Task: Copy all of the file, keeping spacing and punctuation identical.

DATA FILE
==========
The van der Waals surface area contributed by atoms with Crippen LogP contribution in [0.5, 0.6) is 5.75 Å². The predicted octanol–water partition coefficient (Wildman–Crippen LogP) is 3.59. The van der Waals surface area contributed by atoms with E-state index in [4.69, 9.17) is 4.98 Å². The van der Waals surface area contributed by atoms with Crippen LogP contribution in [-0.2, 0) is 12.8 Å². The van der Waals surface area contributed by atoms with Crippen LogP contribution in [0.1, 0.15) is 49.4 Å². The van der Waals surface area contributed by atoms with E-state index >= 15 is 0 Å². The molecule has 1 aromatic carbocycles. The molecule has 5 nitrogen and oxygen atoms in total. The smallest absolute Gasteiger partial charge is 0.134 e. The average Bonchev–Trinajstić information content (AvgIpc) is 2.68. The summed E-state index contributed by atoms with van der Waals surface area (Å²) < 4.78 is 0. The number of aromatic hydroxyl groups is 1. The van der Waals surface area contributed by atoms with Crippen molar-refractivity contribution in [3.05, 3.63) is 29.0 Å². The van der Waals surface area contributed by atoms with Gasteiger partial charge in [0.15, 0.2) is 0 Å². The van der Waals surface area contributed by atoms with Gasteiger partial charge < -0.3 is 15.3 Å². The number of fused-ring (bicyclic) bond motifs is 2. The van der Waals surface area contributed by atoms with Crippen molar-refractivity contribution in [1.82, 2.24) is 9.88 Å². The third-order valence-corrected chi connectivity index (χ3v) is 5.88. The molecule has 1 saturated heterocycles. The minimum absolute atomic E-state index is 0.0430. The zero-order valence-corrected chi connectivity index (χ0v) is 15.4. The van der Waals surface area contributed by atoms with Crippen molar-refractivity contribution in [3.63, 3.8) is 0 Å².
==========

The van der Waals surface area contributed by atoms with Crippen LogP contribution in [0.5, 0.6) is 5.75 Å². The predicted octanol–water partition coefficient (Wildman–Crippen LogP) is 3.59. The van der Waals surface area contributed by atoms with E-state index in [4.69, 9.17) is 4.98 Å². The van der Waals surface area contributed by atoms with Crippen LogP contribution in [-0.2, 0) is 12.8 Å². The van der Waals surface area contributed by atoms with Crippen LogP contribution in [0.1, 0.15) is 49.4 Å². The van der Waals surface area contributed by atoms with E-state index >= 15 is 0 Å². The molecule has 1 aromatic carbocycles. The molecule has 5 nitrogen and oxygen atoms in total. The smallest absolute Gasteiger partial charge is 0.134 e. The average Bonchev–Trinajstić information content (AvgIpc) is 2.68. The summed E-state index contributed by atoms with van der Waals surface area (Å²) < 4.78 is 0. The number of aromatic hydroxyl groups is 1. The van der Waals surface area contributed by atoms with Crippen molar-refractivity contribution in [3.05, 3.63) is 29.0 Å². The van der Waals surface area contributed by atoms with Gasteiger partial charge in [0.15, 0.2) is 0 Å². The van der Waals surface area contributed by atoms with Gasteiger partial charge < -0.3 is 15.3 Å². The number of fused-ring (bicyclic) bond motifs is 2. The van der Waals surface area contributed by atoms with Crippen molar-refractivity contribution in [1.82, 2.24) is 9.88 Å². The third-order valence-corrected chi connectivity index (χ3v) is 5.88. The molecule has 1 saturated heterocycles. The minimum absolute atomic E-state index is 0.0430. The zero-order valence-corrected chi connectivity index (χ0v) is 15.4. The van der Waals surface area contributed by atoms with Crippen molar-refractivity contribution in [3.63, 3.8) is 0 Å².